British Prime Minister Tony Blair has defended his Iraq policy in a speech to the Australian Parliament in Canberra.
Blair is the first UK leader to address the parliament
"If the going gets tough, we tough it out," he said, as he stressed the need for a global alliance to fight terror.
This had to include the US, he said, despite the "madness" of anti-American feelings in Europe, Mr Blair said.
Starting his three-nation tour, he said an "interconnected world" meant it was vital to engage in issues like climate change and the Middle East.
Australian Prime Minister John Howard has come under pressure at home to pull his 900 troops out of Iraq and there are also Australian forces in Afghanistan.
But in his address - the first to the Australian Parliament by a British prime minister - Mr Blair said the situation in Iraq and Afghanistan needed "toughing out" but this was no time for hesitation.
"This is not a time to walk away but to have the courage to see it through," he said.
He denied democracy had been foisted on Islamic countries but said the way the people had embraced the elections was a symbol of hope and an endorsement for these values.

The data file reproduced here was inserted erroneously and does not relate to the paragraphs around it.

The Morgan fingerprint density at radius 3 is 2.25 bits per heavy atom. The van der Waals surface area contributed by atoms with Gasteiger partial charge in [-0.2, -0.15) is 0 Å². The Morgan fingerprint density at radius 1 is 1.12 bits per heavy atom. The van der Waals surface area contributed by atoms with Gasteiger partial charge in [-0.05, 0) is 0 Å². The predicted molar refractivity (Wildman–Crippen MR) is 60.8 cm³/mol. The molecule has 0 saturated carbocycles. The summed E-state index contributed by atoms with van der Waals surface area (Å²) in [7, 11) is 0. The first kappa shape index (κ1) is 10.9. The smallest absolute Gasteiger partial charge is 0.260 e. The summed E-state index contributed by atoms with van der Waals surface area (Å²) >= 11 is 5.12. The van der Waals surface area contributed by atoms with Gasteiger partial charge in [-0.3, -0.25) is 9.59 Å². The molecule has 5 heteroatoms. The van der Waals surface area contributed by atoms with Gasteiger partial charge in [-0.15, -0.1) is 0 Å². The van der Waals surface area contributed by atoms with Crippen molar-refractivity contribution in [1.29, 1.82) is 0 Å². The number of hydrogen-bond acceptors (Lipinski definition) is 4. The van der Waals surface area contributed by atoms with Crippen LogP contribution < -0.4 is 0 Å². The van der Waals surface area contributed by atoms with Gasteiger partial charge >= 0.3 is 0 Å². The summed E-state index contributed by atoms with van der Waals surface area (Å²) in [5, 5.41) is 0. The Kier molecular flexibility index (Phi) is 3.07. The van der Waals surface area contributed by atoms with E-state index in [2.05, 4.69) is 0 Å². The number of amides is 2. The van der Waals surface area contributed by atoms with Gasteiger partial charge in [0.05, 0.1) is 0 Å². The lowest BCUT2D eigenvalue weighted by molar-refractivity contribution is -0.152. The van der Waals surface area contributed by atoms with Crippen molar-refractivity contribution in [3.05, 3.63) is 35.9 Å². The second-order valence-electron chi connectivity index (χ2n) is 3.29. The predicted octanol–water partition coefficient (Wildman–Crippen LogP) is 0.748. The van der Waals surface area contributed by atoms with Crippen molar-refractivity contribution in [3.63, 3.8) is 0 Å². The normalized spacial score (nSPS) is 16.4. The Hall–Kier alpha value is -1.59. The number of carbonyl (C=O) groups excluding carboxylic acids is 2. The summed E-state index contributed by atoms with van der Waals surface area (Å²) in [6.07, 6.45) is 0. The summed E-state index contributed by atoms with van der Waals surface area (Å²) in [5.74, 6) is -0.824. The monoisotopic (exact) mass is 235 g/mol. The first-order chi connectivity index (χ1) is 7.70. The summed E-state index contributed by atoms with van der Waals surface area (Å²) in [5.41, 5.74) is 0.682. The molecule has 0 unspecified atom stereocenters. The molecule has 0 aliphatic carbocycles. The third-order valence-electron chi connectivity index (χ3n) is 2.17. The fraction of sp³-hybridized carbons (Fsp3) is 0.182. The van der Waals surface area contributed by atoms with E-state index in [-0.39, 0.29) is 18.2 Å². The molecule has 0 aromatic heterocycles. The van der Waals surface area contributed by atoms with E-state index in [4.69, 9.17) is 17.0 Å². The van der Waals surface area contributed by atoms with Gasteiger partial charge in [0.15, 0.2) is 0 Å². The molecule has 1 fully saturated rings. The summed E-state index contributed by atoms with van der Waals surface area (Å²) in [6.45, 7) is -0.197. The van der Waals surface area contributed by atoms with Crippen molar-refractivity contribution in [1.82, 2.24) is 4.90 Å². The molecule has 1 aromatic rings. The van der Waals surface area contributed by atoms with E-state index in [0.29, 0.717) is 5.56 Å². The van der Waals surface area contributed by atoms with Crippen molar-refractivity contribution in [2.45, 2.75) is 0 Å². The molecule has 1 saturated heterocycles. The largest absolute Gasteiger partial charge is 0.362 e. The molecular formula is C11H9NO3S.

These are not western ethics but universal ones which should be the right of the "global citizen", said Mr Blair.
He added: "If we want to secure our way of life, there's no alternative but to fight for it. That means standing up for our values not just in our own country but the world over.
"We need to construct a global alliance for these global values and act through it."
Mr Blair is not universally popular in Australia
Mr Blair, who began his speech by talking about his time in Adelaide as a child, said this alliance required the US and he described anti-Americanism as "madness".
"I don't always agree with the US. Sometimes they are difficult friends to have."
"But the strain of, frankly, anti-American feeling in parts of European politics is madness when set against the long-term interests of the world we believe in."
No longer could the world's major problems be addressed without co-operation between nations and Mr Blair thanked Australia for its past support.
He said: "This is the age of the interconnected - we all recognise this when it comes to economics, communication and culture, but the same applies to politics.
"The struggle in our world today therefore, is not just about security it is a struggle about values and about modernity, whether to be at ease with it or enraged."
Earlier in an interview on Australian radio the prime minister appeared to acknowledge it was a mistake to announce he would not be serving a fourth term.
Before addressing the parliament, Mr Blair was welcomed to the Australian capital with a 19-gun salute and inspected a guard of honour outside the legislature.
He and wife Cherie were expected to join Prime Minister John Howard at the Tomb of the Unknown Australian Soldier before visiting an exhibition marking Australian contribution to the world wars.
New Zealand and Indonesia are next on the Blairs' seven-day tour of Asia and the Pacific.